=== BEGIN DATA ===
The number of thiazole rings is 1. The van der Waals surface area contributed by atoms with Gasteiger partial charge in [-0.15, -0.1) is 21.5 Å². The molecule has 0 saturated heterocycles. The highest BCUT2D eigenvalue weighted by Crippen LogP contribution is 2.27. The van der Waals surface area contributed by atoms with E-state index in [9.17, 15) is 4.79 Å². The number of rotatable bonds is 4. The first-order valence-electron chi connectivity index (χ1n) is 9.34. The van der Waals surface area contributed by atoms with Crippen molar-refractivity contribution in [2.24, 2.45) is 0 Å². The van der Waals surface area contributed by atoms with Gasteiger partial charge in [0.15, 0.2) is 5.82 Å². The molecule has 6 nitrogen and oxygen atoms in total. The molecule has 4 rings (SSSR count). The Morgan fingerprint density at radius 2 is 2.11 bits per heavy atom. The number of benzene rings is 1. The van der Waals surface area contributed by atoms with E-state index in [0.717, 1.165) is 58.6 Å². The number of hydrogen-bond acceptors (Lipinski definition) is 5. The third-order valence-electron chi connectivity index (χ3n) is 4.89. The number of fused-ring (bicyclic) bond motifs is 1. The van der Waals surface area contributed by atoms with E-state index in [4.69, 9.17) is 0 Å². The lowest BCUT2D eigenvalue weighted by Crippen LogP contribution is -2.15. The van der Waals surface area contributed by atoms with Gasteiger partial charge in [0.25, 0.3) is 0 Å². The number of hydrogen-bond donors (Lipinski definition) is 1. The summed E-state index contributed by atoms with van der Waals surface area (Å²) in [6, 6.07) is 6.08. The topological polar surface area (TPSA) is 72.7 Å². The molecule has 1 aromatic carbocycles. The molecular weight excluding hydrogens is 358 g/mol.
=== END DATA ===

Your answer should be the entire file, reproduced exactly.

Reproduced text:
The number of thiazole rings is 1. The van der Waals surface area contributed by atoms with Gasteiger partial charge in [-0.15, -0.1) is 21.5 Å². The molecule has 0 saturated heterocycles. The highest BCUT2D eigenvalue weighted by Crippen LogP contribution is 2.27. The van der Waals surface area contributed by atoms with E-state index in [9.17, 15) is 4.79 Å². The number of rotatable bonds is 4. The first-order valence-electron chi connectivity index (χ1n) is 9.34. The van der Waals surface area contributed by atoms with Crippen molar-refractivity contribution in [2.24, 2.45) is 0 Å². The van der Waals surface area contributed by atoms with Gasteiger partial charge in [0.15, 0.2) is 5.82 Å². The molecule has 6 nitrogen and oxygen atoms in total. The molecule has 4 rings (SSSR count). The Morgan fingerprint density at radius 2 is 2.11 bits per heavy atom. The number of benzene rings is 1. The van der Waals surface area contributed by atoms with E-state index in [0.717, 1.165) is 58.6 Å². The number of hydrogen-bond acceptors (Lipinski definition) is 5. The third-order valence-electron chi connectivity index (χ3n) is 4.89. The number of fused-ring (bicyclic) bond motifs is 1. The van der Waals surface area contributed by atoms with E-state index in [4.69, 9.17) is 0 Å². The lowest BCUT2D eigenvalue weighted by Crippen LogP contribution is -2.15. The van der Waals surface area contributed by atoms with Gasteiger partial charge in [0.25, 0.3) is 0 Å². The number of hydrogen-bond donors (Lipinski definition) is 1. The summed E-state index contributed by atoms with van der Waals surface area (Å²) in [6, 6.07) is 6.08. The topological polar surface area (TPSA) is 72.7 Å². The molecule has 1 aromatic carbocycles. The molecular weight excluding hydrogens is 358 g/mol.